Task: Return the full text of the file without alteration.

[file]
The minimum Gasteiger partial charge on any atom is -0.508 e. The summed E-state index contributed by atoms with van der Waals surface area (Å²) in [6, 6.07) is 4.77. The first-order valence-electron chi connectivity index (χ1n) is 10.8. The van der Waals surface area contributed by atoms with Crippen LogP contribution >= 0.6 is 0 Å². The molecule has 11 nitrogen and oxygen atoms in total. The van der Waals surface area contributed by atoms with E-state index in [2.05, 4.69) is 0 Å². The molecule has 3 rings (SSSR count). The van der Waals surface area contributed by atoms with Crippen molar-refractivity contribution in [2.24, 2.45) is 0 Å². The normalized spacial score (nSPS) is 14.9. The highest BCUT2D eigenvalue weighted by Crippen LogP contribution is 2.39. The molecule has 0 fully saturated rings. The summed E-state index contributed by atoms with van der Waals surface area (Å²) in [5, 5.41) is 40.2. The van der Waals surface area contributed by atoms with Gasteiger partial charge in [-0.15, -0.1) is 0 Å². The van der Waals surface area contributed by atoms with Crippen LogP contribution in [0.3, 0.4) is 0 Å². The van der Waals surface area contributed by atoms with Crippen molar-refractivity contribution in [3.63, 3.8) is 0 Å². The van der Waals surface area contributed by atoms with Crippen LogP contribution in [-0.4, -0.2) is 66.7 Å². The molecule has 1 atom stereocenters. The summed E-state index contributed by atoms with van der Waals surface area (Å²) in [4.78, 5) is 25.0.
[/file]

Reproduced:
The minimum Gasteiger partial charge on any atom is -0.508 e. The summed E-state index contributed by atoms with van der Waals surface area (Å²) in [6, 6.07) is 4.77. The first-order valence-electron chi connectivity index (χ1n) is 10.8. The van der Waals surface area contributed by atoms with Crippen LogP contribution >= 0.6 is 0 Å². The molecule has 11 nitrogen and oxygen atoms in total. The van der Waals surface area contributed by atoms with E-state index in [2.05, 4.69) is 0 Å². The molecule has 3 rings (SSSR count). The van der Waals surface area contributed by atoms with Crippen molar-refractivity contribution in [2.24, 2.45) is 0 Å². The normalized spacial score (nSPS) is 14.9. The highest BCUT2D eigenvalue weighted by Crippen LogP contribution is 2.39. The molecule has 0 fully saturated rings. The summed E-state index contributed by atoms with van der Waals surface area (Å²) in [5, 5.41) is 40.2. The van der Waals surface area contributed by atoms with Gasteiger partial charge in [-0.15, -0.1) is 0 Å². The van der Waals surface area contributed by atoms with Crippen LogP contribution in [0.3, 0.4) is 0 Å². The van der Waals surface area contributed by atoms with Crippen molar-refractivity contribution in [3.63, 3.8) is 0 Å². The van der Waals surface area contributed by atoms with Crippen LogP contribution in [-0.4, -0.2) is 66.7 Å². The molecule has 1 atom stereocenters. The summed E-state index contributed by atoms with van der Waals surface area (Å²) in [4.78, 5) is 25.0.